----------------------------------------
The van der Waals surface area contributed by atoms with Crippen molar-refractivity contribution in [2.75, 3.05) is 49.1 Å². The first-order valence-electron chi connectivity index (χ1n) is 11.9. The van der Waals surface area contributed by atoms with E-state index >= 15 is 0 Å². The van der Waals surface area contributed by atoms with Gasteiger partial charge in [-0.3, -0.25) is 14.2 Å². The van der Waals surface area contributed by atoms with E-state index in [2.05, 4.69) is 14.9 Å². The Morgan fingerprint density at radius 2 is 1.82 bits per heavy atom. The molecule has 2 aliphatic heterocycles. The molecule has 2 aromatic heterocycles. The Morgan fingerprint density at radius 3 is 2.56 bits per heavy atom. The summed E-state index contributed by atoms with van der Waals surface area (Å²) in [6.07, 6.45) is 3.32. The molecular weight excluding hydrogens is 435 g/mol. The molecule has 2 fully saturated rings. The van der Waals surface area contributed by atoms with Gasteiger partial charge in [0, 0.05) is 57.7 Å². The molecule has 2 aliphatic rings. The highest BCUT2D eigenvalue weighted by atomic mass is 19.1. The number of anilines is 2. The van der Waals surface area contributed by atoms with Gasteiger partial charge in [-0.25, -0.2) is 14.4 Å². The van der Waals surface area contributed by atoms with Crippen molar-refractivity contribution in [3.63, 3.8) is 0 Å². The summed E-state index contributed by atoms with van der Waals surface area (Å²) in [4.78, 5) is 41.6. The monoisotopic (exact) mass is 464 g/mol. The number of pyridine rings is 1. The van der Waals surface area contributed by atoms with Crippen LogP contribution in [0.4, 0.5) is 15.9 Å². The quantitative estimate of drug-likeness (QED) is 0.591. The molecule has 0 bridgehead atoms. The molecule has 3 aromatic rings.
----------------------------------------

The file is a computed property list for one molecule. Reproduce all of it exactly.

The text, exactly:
The van der Waals surface area contributed by atoms with Crippen molar-refractivity contribution in [2.75, 3.05) is 49.1 Å². The first-order valence-electron chi connectivity index (χ1n) is 11.9. The van der Waals surface area contributed by atoms with E-state index >= 15 is 0 Å². The van der Waals surface area contributed by atoms with Gasteiger partial charge in [-0.3, -0.25) is 14.2 Å². The van der Waals surface area contributed by atoms with E-state index in [2.05, 4.69) is 14.9 Å². The Morgan fingerprint density at radius 2 is 1.82 bits per heavy atom. The molecule has 2 aliphatic heterocycles. The molecule has 2 aromatic heterocycles. The Morgan fingerprint density at radius 3 is 2.56 bits per heavy atom. The summed E-state index contributed by atoms with van der Waals surface area (Å²) in [6.07, 6.45) is 3.32. The molecular weight excluding hydrogens is 435 g/mol. The molecule has 2 fully saturated rings. The van der Waals surface area contributed by atoms with Gasteiger partial charge in [0, 0.05) is 57.7 Å². The molecule has 2 aliphatic rings. The highest BCUT2D eigenvalue weighted by atomic mass is 19.1. The number of anilines is 2. The van der Waals surface area contributed by atoms with Gasteiger partial charge in [-0.25, -0.2) is 14.4 Å². The van der Waals surface area contributed by atoms with Crippen molar-refractivity contribution in [3.63, 3.8) is 0 Å². The summed E-state index contributed by atoms with van der Waals surface area (Å²) in [4.78, 5) is 41.6. The monoisotopic (exact) mass is 464 g/mol. The number of pyridine rings is 1. The van der Waals surface area contributed by atoms with Crippen LogP contribution in [0.4, 0.5) is 15.9 Å². The quantitative estimate of drug-likeness (QED) is 0.591. The molecule has 0 bridgehead atoms. The molecule has 3 aromatic rings.